One in four properties for auction in January to October is a posh asset

The ultra-rich view auction as an effective mode of asset disposal.

Auction is gaining traction amongst high net worth individuals as an effective mode of asset disposal with one in every four properties in the first ten months of 2018 were worth $5m and above, according to real estate services firm JLL.

The headline figure climbed significantly from 2010 where at least one in 10 owner listings were put up for auction. 

Also read: 291 auction listings in Q3 highest since Q1 2011

The report drew upon the sale of good class bungalows (GCBs) at Chestnut Drive for $11.4m in 2017 as an example of a notable high-value owner auction. Another property at Chee Hoon Avenue was sold for $22.9m in 2013, whilst a development within the White House Park area sold for $13.6m in 2010.

“These were sealed at 13-26% above their respective opening bids,” Terry Poon of JLL Singapore noted.

Meanwhile, even developers and landowners are citing auction as an effective mode of sale. In 2006, Sentosa Development Corporation sold 12 oceanfront bungalow land parcels on the resort island of Sentosa Cove through an international auction at $5.56-$8.15m each. “Frenzied biddings amidst keen competition for the coveted land parcels resulted in benchmark land prices set,” he added.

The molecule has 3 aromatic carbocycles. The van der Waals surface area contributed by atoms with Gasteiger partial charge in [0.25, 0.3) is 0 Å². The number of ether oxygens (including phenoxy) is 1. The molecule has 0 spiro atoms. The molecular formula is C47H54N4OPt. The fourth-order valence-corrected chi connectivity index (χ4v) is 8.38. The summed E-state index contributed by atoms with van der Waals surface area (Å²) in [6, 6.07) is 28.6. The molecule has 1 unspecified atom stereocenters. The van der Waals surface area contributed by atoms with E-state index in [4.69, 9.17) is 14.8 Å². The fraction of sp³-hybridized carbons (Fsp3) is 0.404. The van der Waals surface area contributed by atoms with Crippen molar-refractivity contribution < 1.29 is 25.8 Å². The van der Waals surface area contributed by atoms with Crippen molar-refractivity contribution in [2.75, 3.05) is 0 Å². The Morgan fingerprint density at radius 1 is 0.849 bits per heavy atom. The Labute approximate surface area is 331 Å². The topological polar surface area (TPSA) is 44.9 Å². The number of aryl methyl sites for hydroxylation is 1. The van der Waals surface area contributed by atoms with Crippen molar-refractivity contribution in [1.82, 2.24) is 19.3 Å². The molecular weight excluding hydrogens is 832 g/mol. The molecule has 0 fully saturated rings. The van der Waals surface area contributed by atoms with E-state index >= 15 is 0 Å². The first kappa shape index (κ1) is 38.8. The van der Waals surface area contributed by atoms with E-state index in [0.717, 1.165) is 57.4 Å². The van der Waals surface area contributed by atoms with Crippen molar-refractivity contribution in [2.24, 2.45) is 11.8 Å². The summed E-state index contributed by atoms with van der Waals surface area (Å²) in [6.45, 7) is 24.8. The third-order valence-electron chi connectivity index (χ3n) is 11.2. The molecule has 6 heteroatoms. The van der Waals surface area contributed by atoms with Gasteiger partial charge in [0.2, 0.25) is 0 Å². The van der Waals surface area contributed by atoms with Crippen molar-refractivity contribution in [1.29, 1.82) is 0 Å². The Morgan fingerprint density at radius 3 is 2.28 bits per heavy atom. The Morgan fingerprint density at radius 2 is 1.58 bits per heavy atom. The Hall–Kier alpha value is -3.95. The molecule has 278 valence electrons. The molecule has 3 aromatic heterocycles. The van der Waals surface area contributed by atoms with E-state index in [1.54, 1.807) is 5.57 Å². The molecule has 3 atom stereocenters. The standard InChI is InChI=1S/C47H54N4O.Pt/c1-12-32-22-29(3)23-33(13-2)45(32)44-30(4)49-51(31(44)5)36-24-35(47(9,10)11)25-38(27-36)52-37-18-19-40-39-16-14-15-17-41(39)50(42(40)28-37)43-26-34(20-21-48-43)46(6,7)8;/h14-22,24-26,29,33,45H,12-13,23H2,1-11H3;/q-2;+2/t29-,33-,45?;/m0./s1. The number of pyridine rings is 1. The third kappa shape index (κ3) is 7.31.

In addition, the developers of prime condominium development Suites @ Newton placed two units for auction in 2015, whilst two seafront bungalows at Wak Hassan Drive with opening bid prices of above $5m each were also put up for auction in 2017.

Also read: Luxury property sales crashed 42% in Q3

“As seen in Singapore, there is a growing trend of owners of high-end properties turning towards auction as a form of sale,” Poon highlighted. “It is hoped that as the negative light of auction properties begin to dim, more buyers will turn to it as a possible mean of acquiring assets in Singapore.”

The misconception of auction properties in Singapore being inauspicious, on significant discounts or foreclosures are wildly inaccurate, as on average, mortgagee listings comprised just 30% or less of all auction listings between 2012 and 2018, Poon highlighted.

“In contrast, listings by owners (non-foreclosure properties) contributed the bulk, or above 70% of all auction listings annually between the same time period, reaching a high of 90% in 2013,” Poon said. 

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